Open source enterprise service bus (ESB) vendor MuleSource says it will make money from support and services around its free-to-download Mule ESB, but will also generate revenue peddling commercial software for ESB monitoring and management.
MuleSource subscribers already get MuleHQ, a set of monitoring and management tools, but the firm is gearing up to launch a more sophisticated and broader set of management and deployment tools in the fourth quarter, though details are at this stage still sketchy.
MuleSource CTO and co-founder Ross Mason explained the firm’s business model in a Computer Business Review interview. Mason first founded the Mule open source ESB project in 2003 and then joined Dave Rosenberg, now MuleSource CEO, to found MuleSource Inc in 2006.
The business model is selling services and support, said Mason, We know there are over 1,000 customers using Mule in production and not all of them are buying support. We can offer them value-added services, as well as indemnities [against hypothetical legal action for copyright or patent infringement] and warranties.
But Mason added that the firm will also make money from, Management tools that are not open source. We’ll do commercial software later on that helps people monitor and manage their Mule implementations even more effectively.
MuleSource is well funded, especially when you consider that today it has less than 50 staff. The firm took on a second round of funding totaling $12.5m in May this year, adding that to the $4m it raised in October 2006. The first round was from Hummer Winblad Venture Partners and Morgenthaler Ventures, while the Series B was led by Lightspeed Venture Partners.
MuleSource CEO Dave Rosenberg told us yesterday that the firm raised the additional funding, Because we could. He said there was enormous interest in the firm as it had large customers already using the Mule ESB, and it could demonstrate that customers were willing to pay for services and support.
So why did the firm take on a second round of funding so soon after the first? I’ve always wanted a yacht, joked Mason. Actually we didn’t need the second round now but there was this huge buzz around the company after the first round: we were getting big customers and lots of traction, and anyone close to the market can see there is a huge opportunity there.
Rosenberg added that, We think there have been over a million downloads of Mule, but clearly the question is not just about downloads but about dollars – who is willing to pay. But the sizes of the deployments are becoming enormous: we now have over 10 people using over 200 servers, and H&R Block [a US-based tax and financial software and services outsourcer] will have Mule on 13,000 servers next year.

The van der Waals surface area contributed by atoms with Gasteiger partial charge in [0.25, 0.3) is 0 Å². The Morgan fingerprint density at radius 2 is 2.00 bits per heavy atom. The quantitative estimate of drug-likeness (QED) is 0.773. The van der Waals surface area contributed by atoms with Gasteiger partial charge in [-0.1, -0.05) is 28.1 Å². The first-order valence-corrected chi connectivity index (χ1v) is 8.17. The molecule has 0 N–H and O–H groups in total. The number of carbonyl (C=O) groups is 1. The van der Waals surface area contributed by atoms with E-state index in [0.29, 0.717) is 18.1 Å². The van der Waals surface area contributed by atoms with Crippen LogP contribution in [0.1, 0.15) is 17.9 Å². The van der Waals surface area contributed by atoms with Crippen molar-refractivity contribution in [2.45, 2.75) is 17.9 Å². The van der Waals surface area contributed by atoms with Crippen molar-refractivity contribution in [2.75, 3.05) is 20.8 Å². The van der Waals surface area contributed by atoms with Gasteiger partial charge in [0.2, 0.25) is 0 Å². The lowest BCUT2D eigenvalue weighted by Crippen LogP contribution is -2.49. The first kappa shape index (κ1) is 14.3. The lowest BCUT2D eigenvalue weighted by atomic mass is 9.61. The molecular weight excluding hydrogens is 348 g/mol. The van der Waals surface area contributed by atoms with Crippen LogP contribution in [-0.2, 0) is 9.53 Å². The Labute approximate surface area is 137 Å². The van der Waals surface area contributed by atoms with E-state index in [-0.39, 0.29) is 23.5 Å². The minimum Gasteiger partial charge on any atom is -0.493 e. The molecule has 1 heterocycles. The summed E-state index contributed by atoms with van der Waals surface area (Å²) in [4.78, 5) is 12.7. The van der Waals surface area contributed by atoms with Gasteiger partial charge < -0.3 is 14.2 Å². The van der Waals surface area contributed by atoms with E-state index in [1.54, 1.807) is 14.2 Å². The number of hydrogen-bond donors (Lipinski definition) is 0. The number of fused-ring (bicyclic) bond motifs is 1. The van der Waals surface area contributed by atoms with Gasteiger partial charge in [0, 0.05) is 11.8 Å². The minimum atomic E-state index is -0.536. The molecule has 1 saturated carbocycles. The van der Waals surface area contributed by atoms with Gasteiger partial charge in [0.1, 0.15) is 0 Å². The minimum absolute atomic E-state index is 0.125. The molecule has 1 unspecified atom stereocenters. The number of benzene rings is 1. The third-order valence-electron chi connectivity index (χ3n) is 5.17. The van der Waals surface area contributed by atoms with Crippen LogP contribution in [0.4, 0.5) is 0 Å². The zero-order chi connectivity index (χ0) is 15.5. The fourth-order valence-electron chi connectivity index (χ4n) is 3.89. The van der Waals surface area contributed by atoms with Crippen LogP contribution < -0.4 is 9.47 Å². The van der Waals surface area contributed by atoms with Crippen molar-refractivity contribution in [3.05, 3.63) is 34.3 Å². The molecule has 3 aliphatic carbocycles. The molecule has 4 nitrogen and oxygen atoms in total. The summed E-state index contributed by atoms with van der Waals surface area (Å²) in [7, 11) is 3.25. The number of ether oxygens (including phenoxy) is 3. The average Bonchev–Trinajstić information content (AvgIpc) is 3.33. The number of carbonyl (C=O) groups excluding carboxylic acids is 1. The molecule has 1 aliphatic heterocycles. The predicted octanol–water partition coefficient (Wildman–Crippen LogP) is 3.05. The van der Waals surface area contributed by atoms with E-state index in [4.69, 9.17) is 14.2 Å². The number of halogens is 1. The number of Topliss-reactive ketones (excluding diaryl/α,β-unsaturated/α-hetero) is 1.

There are over 1,000 companies using Mule in production and we also think that with what’s gone on in SOA [services-oriented architecture], it’s increasingly clear that the ESB is key, said Rosenberg.
Mason said that the firm will use the funds to increase its headcount a little in sales and support, invest in version 2.0 of the Mule ESB which is due out soon, and develop its commercial management tools further.
But isn’t an open source ESB like Mule largely developed by the open source community rather than by MuleSource’s development team? Actually no, it’s a misnomer that the community will write you a product, says Mason. They will validate what you do, certainly, and may write their own extensions, but you need to write the core product and do all of the necessary QA testing and so on to make sure it works with other things.
Mason said MuleSource can already offer 24×7 support to Mule customers, with offices in San Francisco, Atlanta, the UK, Malta, as well as offices just opened in Sydney Australia and Kuala Lumpur, Malaysia.
Only founded in 2006, it’s clearly early days for MuleSource. One should not forget that there are plenty of open source ESB rivals such as ServiceMix, Fuse ESB (formerly Celtix), JBoss ESB and the Sun-backed Open ESB to name a few. Equally, commercial ESB vendors are rivals too because although downloading Mule is free, most customers will pay at some stage for services, support and warranties if they start scaling it up in the enterprise, just as they pay for commercial ESBs.
But if the company’s claim that there are already 1,000 customers using Mule in production – many with over 100 servers – are to be believed, its prospects of fashioning a business from open source roots look more credible. It’s clearly also well funded and that should help it get its infrastructure in place.
Enterprise middleware vendors like IBM, Oracle and BEA would argue that an ESB is only one element in an SOA suite, and for that reason MuleSource only solves a small part of the SOA problem. That is surely true, but it is also true that not every customer, and certainly not every project, is a full-blown SOA implementation. For standards-based, open-source, lightweight heterogeneous integration challenges, Mule is clearly answering many companies’ needs already. Now all MuleSource needs to do is turn more of them into paying customers.